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SitNews - Stories In The News - Ketchikan, Alaska
November 07, 2018

Front Page Feature Photo By RACHELLE SPEIGHTS

Connell Lake Sunset
Front Page Feature Photo By RACHELLE SPEIGHTS ©2018

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Alaska Historical: Historic plane to be NY hotel lounge; 60 year old Constellation flew in Alaska, made drug runs elsewhere By DAVE KIFFER - A Lockheed Constellation prop plane with a lengthy history in Alaska in the 1960s and 70s including at the Annette Island Airfield, is getting a second life. As a lounge at a new hotel at New York's John F. Kennedy International Airport.

The Constellation - N8083H - has been out of service for more than 30 years and had spent the last three decades at an airport in Maine being cannibalized for the restoration of another old "Connie."

But recently, N8083H made the 300-mile trip to New York, on the road. It is now being restored adjacent to the soon to open TWA Hotel at JFK, which itself is a repurposing of the legendary "space age" TWA Terminal. The Constellation will become a lounge and "passenger event" space next to the hotel.

Many airline enthusiasts consider the Lockheed Constellation to be one of the high points of the romantic propeller airline age, even as it was being overtaken by the jet age in the late 1950s.

The Constellation looked unlike any thing else in the air.  The four-engine plane had a distinct triple "tail" with three vertical stabilizers rather than one. The three smaller stabilizers cut down on the height of the aircraft significantly. allowing it to fit inside many existing airport hangers. The fuselage was not straight, but actually rose with a slight hump between the front and the back of the plane. Some likened its "line" to that of a dolphin. The "humped" fuselage was more expensive to build that the tube shapes of the other airlines, even though it was purported to help the plane's aerodynamics.

The Constellation was developed in the late 1930s when American airlines were looking to expand their cross-country flights and wanted planes that would either need fewer stops or eliminate them altogether.  Howard Hughes at Trans-World Airlines (TWA) specifically asked Lockheed to develop an airliner that could carry 40 passengers with a range of 3,500 miles. According to common legend Hughes designed the Constellation but that was not true, he only provided Lockheed with the parameters of 40 passengers and 3,500 miles, according to aviation historians.

The Constellation was the source of many legends over the years. But it was not the first plane with a pressurized cabin and it was not the fastest four engine plane of its time. Perhaps most unfair was that humorists dubbed it the best "tri--motor" airliner ever developed because at least one the four 18-cylinder Wright Cyclone engines was always "cutting out." Overall, the engines on the Connie were no less reliable than those on other airliners of the time.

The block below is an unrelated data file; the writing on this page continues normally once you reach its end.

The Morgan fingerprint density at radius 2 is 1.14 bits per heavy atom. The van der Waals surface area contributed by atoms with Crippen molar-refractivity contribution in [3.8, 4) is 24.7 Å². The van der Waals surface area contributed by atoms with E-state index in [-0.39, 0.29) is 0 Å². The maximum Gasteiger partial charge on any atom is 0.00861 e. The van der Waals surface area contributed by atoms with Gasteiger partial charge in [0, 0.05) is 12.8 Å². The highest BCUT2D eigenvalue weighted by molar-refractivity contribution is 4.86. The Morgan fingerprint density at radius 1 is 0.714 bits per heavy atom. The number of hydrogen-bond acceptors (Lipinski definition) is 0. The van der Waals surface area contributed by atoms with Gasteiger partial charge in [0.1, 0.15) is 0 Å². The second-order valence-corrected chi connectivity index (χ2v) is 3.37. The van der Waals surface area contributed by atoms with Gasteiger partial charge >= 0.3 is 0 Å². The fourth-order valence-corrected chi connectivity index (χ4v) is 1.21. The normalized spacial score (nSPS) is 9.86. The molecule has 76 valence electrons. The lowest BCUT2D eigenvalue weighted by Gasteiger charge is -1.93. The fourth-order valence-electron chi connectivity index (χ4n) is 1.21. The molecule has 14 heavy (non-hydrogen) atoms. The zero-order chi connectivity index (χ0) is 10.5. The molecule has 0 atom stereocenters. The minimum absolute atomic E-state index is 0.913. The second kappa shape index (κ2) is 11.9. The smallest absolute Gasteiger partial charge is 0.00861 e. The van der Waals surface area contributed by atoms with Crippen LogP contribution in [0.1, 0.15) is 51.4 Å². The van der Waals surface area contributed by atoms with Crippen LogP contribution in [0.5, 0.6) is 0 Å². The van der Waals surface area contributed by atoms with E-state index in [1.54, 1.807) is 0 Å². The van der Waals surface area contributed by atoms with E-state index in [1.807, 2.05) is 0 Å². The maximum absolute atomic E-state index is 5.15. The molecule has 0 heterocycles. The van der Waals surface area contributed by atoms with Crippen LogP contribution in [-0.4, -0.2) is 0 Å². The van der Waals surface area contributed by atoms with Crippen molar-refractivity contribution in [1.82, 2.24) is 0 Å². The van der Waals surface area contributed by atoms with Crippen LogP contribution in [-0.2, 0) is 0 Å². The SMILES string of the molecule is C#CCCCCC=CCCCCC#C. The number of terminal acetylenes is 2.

One "legend" about the Connie was true, though.

Apparently, a passenger did become stuck to a toilet seat once by cabin pressurization.

"Stories of this happening on modern jets are urban legends, but Connies had far more primitive potties," Stephan Wilkinson wrote in the June, 2016 edition of Aviation History Magazine. "When the valve that emptied the toilet into the unpressurized reservoir failed on one airline flight, the poor lady who happened to be in the blue room at the time became the cork that maintained cabin pressure. She was freed when the crew depressurized the airplane."

The Constellation was based on the design of another distinctive plane with multiple horizontal stabilizers, Lockheed's own World War II fighter, the P-38 Lightning.  During WWII, the Constellations were used primarily for cargo transportation in the war effort.

After the war, the Connie's cruising speed of 340 mph put it at the forefront of planes on transcontinental routes. It also proved valuable on opening up the trans-Atlantic routes because its 3,500 mile range meant that it could easily fly from New York to Gander, Newfoundland and from Gander to Shannon in Ireland and then on to Europe. - More...
Wednesday PM - November 07, 2018


Fish Factor: Permit prices stalled except for two regions By LAINE WELCH - Values for Alaska salmon permits have remained stagnant all year, except for two regions, and costs for halibut quota shares have plummeted. 

For salmon permits, an off kilter fishery that came in 30 percent below an already grim harvest forecast kept a downward press on permit values. The preseason projection called for a salmon catch of 147 million this year; the total take was closer to 114 million.

“All of these salmon fisheries in the Gulf, both gillnet and seine permits, had a lousy year. And we see that in the lackluster permit market,” said  Doug Bowen of Alaska Boats and Permits  in Homer. 

Further west, Bristol Bay with its back to back record breakers is an exception and permit prices there reflect increased buying interest. A scan of multiple broker listings show Bay drift gillnet permits at $165,000 compared to the $145,000 range before the fishing season. 

Salmon fishermen at Bristol Bay pocketed a record $280 million at the docks, not including post season bonuses, on a catch of 35 million sockeyes.

Bowen said more fishermen from regions of repeated poor salmon runs are eyeing Bristol Bay. His company has nearly 30 listings of Cook Inlet drift permit holders who want to exit that fishery.    

“Folks are wanting to move out of the Inlet, which had another terrible year and go to Bristol Bay and people want to move from Southeast to the Bay,” he said.